What is vitamin D?
Vitamin D is commonly known as the sun’s vitamin. However, it is actually a fat-soluble hormone whose functions are not just about maintaining bone health. According to recent studies, the deficit of this compound seems to be associated with a higher risk of contracting opportunistic infections, of developing cardiovascular, oncological and autoimmune diseases, and the analytical values must be above 30 mmol/L.
In Portugal, according to a study carried out by the Instituto de Ciências Biomédicas Abel Salazar (ICBAS), 78% of the population has insufficient levels of vitamin D, which means that the majority of the Portuguese population may have a compromised immune system.
It has already been proven that there are vitamin D receptors in essential cells of the immune system, such as T cells, β cells and monocytes. Therefore, in recent years, a hypothesis has been raised: can maintaining vitamin D levels influence the onset of autoimmune diseases and reduce their symptoms when installed?
Studies were carried out in which it was possible to associate a beneficial effect of vitamin D supplementation on immune function, including the onset and symptomatology of autoimmune diseases.
Autoimmune diseases are characterized by a failure in the correct functioning of the immune system, causing it to react by producing immune cells that attack certain cells in the body as if they were “foreign bodies”. The cause for the development of these pathologies is a combination of genetic factors, lifestyle and environmental factors, including the availability of vitamin D.
Recent studies point to vitamin D deficiency as one of the potential risk factors for a more accelerated manifestation of lupus, type I diabetes mellitus, multiple sclerosis, rheumatoid arthritis and irritable bowel syndrome. Therefore, ensuring a correct value of this micronutrient is essential. This can be achieved with adequate sun exposure, but also through food or supplementation (eg in cases of severe deficits or inability to be outdoors during the day).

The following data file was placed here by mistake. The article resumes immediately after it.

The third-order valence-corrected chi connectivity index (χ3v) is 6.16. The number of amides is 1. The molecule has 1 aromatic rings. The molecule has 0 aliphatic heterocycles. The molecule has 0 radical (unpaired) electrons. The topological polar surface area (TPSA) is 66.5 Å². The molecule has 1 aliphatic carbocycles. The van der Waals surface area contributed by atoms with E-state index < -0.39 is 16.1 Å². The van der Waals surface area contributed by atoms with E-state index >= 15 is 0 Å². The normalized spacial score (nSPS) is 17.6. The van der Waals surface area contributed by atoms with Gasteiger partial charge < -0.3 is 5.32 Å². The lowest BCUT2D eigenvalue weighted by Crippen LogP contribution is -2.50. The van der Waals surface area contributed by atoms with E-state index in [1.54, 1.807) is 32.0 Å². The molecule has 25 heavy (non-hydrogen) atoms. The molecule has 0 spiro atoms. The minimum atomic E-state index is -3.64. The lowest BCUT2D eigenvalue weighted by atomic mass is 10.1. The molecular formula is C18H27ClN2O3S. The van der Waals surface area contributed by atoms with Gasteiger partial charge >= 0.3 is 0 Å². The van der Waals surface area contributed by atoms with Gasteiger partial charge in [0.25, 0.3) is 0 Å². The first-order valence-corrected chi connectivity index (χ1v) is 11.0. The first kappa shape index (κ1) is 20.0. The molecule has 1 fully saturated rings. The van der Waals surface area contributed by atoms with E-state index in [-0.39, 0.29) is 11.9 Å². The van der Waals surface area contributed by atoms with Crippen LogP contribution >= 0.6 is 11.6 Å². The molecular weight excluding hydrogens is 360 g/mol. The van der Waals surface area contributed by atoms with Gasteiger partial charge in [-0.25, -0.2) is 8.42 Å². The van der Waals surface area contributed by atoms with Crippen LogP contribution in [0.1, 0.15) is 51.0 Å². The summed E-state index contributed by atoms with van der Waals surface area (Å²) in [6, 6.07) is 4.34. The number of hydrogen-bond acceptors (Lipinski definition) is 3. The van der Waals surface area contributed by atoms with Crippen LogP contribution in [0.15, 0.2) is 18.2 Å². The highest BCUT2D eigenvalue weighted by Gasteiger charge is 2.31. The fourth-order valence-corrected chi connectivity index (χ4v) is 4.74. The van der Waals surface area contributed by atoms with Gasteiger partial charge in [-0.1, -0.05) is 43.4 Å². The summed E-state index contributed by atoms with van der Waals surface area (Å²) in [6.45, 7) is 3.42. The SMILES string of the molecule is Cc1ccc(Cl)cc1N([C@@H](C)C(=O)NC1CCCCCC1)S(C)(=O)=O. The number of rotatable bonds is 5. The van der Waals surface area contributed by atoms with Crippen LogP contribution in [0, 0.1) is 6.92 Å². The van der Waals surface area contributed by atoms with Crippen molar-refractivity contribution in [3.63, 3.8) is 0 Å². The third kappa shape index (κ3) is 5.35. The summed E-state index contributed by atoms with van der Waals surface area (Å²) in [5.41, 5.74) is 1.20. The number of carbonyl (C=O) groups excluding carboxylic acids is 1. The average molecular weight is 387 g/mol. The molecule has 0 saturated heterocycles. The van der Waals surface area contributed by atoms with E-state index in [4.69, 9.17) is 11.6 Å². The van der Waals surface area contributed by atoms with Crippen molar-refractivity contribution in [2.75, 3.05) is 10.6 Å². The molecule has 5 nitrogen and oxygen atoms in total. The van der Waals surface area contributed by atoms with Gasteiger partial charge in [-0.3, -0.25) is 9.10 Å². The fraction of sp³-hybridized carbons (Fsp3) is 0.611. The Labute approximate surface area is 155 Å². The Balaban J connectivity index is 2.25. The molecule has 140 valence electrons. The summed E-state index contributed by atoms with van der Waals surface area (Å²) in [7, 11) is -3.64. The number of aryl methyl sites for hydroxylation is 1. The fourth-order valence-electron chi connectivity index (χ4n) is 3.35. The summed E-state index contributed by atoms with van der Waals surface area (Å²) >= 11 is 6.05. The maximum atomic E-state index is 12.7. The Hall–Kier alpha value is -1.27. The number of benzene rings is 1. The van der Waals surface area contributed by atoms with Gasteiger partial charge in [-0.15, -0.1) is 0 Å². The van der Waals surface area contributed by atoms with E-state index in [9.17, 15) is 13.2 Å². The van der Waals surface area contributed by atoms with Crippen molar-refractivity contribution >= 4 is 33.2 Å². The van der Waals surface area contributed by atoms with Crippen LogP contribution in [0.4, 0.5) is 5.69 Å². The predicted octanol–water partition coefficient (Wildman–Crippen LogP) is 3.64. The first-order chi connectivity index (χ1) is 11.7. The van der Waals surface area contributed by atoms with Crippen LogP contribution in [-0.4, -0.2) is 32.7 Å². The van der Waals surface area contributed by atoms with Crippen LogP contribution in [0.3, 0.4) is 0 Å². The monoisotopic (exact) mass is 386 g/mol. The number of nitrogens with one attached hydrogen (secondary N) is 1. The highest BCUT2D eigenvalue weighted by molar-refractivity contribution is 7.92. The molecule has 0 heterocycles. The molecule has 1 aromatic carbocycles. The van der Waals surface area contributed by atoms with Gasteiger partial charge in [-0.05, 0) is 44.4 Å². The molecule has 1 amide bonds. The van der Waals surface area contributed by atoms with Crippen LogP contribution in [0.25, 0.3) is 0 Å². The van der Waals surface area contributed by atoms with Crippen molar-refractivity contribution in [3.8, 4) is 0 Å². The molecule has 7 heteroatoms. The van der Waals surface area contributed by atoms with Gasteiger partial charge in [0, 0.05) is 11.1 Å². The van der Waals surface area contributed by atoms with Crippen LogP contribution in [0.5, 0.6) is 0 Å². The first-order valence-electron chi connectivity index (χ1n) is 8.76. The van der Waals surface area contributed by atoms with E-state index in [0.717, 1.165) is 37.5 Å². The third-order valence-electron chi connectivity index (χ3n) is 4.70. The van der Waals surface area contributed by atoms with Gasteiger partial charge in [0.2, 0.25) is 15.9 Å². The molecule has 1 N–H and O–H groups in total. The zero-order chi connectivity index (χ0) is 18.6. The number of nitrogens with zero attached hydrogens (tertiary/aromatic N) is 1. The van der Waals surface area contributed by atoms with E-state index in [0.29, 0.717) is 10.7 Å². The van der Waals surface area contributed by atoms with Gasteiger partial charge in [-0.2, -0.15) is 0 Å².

In addition to the time of exposure to the sun, there are other risk factors for the development of vitamin D deficiency to be taken into account, such as: excess weight, darker skin (greater melanin production, greater absorption of UV radiation, impairing the production of the vitamin in question), advanced age (elderly people tend to spend more time in closed spaces, due to mobility difficulties) and taking certain types of medication (eg, corticosteroids).
Therefore, people included in the cases mentioned above, in addition to longer exposure to the sun (taking advantage of the morning and late afternoon periods), should pay attention to the consumption of foods with vitamin D. Although the amount of this micronutrient is reduced in food, their consumption can have a positive impact. Foods such as: offal (eg liver), fatty fish, eggs, mushrooms, fortified cereals and nutritional yeast.
In short, optimal values of vitamin D have an unquestionable impact on health in general, low values of this vitamin compromise the correct functioning of the immune system, deregulating it, impacting T cells, β, monocytes and vitamin D-dependent enzymes. Further studies are being carried out to evaluate the extent of the impact on the appearance and symptomatology of certain autoimmune pathologies as the positive effect of this micronutrient seems to be undeniable.
Therefore, individuals at greater risk of developing this deficit, as well as people with this type of pathology, should pay special attention to vitamin D values. Ensuring good sun exposure as well as a healthy dietary pattern that contains the food and nutrients mentioned above. Whenever this is not possible for whatever reason, supplementation of this micronutrient is recommended at least during the winter months.
Dra. Carolina Alves